Harry’s new sound system
It’s Groundhog Day. It’s February, for frig sake. I promise, this is the last time I’ll mention my spin top, which fell among the broken toys of Christmas.
Really, it isn’t the spin top I truly want to talk about; only to say that when it crashed into the wall my heart — as well as the spinning top, of course — was broken. To mend said mangled muscle, I went in search of a new toy, one that would bring everlasting peace and tranquility.
First, I must wander back fifty-some-odd years to the winter…
“Harry, my pathetic spouse,” says Dearest Duck…
Yes, Dearest Duck, I can’t continue with that Dearest Dee Dee appellation, not even for the dear [!] one who brews my herbal tea and butters my breakfast toast.
Anyway, after calling me pathetic because she figured I was about to repeat a thrice-told tale, Dearest Duck has gone her way.
So, interruption ended, I try again.
The winter my family lived in the woods we had a small radio, a Zenith from Eaton’s catalogue, prob’ly.
Pappy tied a wire to the back of my belt and pointing towards the tallest tree in the vicinity of our cabin said, “Harry, my son, climb.”
I climbed, way up to the swaying top.
Up there, I unknotted the wire from my belt and fastened it to the treetop. On the ground, Pappy reeved his end of the wire through a hole he’d bored in the cabin wall with a braceand-bit.
We had an aerial wire for our Zenith, a radio with tubes. Yes, tubes. Visit Mr. Google. Evenings, while the ghost of Newfoundland’s last wolf howled in the hinterland, all hands listened to the radio. Doc Williams sang “My Old Brown Coat and Me”.
That Zenith was some sound system, eh b’ys?
“Harry,” says Dearest Duck, returning with steaming Tension Tamer but not chastising me — not much.
“My Duck,” say I, “OK, I’ll take a leap in time.”
There came a winter when Pappy packed up and shifted our whole tribe to a foreign province in the iron ore ranges of northern Canada.
One day he came home from the Hudson’s Bay store — Truly, Hudson’s Bay! — carrying an electric record player and a couple of record albums: Eddy Arnold singing “The Tennessee Stud”; Ferlin Husky singing “The Wings of a Dove”.
Evenings, while living wolves howled in the tall timber fringing the town, we all listened to Eddy and Ferlin.
B’ys, that was another jimdandy sound system.
Time, as it tends to do, moseyed on.
Believe this: Once upon a time Dearest Duck and I smoked like proverbial winter’s tilts, a bad habit Dearest Duck brought to our matrimonial state from the warrens of Rabbit Town. “Harry!” Doesn’t matter. When the cost of cigarettes reached the outrageous price of fifty-cents a pack, we quit. For an entire year were saved our cigarette money in a cold-packing bottle…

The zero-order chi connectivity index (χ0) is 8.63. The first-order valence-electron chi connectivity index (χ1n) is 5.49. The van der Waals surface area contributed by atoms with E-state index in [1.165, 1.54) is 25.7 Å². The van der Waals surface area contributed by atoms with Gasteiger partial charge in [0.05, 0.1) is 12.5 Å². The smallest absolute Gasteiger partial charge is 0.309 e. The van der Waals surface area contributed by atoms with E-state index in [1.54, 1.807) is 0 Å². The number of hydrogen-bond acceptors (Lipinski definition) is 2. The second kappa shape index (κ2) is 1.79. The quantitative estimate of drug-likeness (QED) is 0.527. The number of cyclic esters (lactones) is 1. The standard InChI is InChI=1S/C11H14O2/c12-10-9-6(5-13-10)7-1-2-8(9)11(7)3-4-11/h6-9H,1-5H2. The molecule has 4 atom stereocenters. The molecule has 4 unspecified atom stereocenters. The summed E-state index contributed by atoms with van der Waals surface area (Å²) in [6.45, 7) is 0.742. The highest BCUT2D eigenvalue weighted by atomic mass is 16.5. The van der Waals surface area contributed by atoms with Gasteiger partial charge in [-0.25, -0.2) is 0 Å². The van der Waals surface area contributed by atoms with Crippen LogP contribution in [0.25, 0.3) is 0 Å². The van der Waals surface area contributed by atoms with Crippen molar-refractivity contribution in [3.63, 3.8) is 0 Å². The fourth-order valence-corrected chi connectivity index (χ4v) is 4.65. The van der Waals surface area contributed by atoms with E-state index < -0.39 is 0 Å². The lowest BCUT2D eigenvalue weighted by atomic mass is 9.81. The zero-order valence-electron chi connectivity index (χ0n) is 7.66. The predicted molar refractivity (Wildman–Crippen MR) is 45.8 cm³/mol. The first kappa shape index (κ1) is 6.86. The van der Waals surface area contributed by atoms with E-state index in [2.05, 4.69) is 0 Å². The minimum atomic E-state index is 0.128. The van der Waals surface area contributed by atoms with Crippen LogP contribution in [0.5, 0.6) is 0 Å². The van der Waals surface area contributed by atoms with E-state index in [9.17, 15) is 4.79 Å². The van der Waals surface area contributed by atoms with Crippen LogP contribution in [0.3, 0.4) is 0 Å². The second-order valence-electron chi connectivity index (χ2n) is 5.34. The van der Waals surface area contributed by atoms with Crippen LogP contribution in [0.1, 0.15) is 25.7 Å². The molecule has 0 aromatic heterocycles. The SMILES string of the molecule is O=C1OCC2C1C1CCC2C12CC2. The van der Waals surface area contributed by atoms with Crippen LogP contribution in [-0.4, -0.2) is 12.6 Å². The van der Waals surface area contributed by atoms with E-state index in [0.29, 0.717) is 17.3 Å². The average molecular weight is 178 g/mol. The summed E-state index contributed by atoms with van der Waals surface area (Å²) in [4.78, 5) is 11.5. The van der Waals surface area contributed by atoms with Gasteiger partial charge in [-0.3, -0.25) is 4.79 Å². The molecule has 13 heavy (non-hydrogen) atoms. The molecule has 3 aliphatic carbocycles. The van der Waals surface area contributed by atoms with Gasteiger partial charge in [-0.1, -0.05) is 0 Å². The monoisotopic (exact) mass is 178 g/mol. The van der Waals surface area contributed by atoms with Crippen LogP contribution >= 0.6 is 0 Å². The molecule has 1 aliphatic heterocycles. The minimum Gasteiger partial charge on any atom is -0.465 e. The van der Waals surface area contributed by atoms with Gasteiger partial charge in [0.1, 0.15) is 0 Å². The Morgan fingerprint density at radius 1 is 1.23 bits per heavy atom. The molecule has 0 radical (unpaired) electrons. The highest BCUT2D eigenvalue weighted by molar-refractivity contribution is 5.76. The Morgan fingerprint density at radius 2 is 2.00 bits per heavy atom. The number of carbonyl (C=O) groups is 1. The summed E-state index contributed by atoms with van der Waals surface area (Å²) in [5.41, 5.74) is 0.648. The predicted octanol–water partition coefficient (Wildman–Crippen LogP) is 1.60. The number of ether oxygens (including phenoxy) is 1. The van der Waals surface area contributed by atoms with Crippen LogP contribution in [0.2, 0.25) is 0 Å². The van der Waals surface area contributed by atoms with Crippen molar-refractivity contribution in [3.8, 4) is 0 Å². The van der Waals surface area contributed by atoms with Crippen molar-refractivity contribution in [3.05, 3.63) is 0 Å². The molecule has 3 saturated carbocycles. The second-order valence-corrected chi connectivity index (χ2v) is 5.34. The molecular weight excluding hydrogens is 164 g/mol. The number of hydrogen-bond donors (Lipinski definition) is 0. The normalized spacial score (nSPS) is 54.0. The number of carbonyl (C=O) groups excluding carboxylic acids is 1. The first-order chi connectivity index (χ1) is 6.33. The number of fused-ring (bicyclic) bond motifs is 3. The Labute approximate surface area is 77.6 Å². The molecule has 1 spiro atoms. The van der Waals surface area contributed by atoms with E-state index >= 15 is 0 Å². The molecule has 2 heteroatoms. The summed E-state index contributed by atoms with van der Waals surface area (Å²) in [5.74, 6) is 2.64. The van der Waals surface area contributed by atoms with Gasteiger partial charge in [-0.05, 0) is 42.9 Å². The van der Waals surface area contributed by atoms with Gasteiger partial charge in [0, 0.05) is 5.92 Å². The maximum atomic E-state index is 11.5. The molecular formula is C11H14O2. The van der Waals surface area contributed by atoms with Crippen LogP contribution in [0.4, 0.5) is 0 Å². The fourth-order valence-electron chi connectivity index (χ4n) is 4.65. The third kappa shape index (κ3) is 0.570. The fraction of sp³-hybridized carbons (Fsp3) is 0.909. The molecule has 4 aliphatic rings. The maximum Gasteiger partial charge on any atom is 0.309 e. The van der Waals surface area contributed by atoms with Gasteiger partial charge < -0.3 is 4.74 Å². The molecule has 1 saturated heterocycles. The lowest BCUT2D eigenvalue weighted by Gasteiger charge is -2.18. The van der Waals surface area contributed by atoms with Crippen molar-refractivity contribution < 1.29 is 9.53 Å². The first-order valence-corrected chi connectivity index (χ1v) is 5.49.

… then bought a hi-fi with — get this — detachable speakers.
Talk about your sound systems! Hold on, don’t go away. As I started off saying, I tossed my spin top’s carcass into the landfill and commenced my quest for a brand new toy — a state-of-the-art Sound System.
Dearest Duck beside me, I drove to The Capitol and parked in the lot of The Great Big Electronics Shop. Dearest Duck remained in the car with her knitting, while I went inside and found an avid young salesman.
An hour later we drove home, the car stogged with boxes.
“Harry,” said Dearest Duck when she saw more boxes piled in the living room than had been with the spin top [Ha!] be- neath our Christmas tree, “Do you know how to…” “Of course, my Duck,” said I. By sunset the following day, I knew I didn’t know how. A mare’s nest of wires and cables had me mesmerized. Instructions… well, instructing me to connect HDMI inputs to corresponding outputs — or some such — and secure USB ends to matching USB slots had caused me to pluck the last of my locks from my already nearly denuded pate. When I finally nerved myself to plug the whole assembly to the wall…
… our entire house went dark. “Harry?” “I know,” said I. In the morning I hauled the whole kit and kaboodle back to The Great Big Electronics Shop.
Humbled, I went home, inserted a tape into our dusty cassette [!] player and — Tension Tamer at hand — listened to John Prine sing “Come Back To Us Barbara Lewis.”
Thank you for listening.
By sunset the following day, I knew I didn’t know how. A mare’s nest of wires and cables had me mesmerized.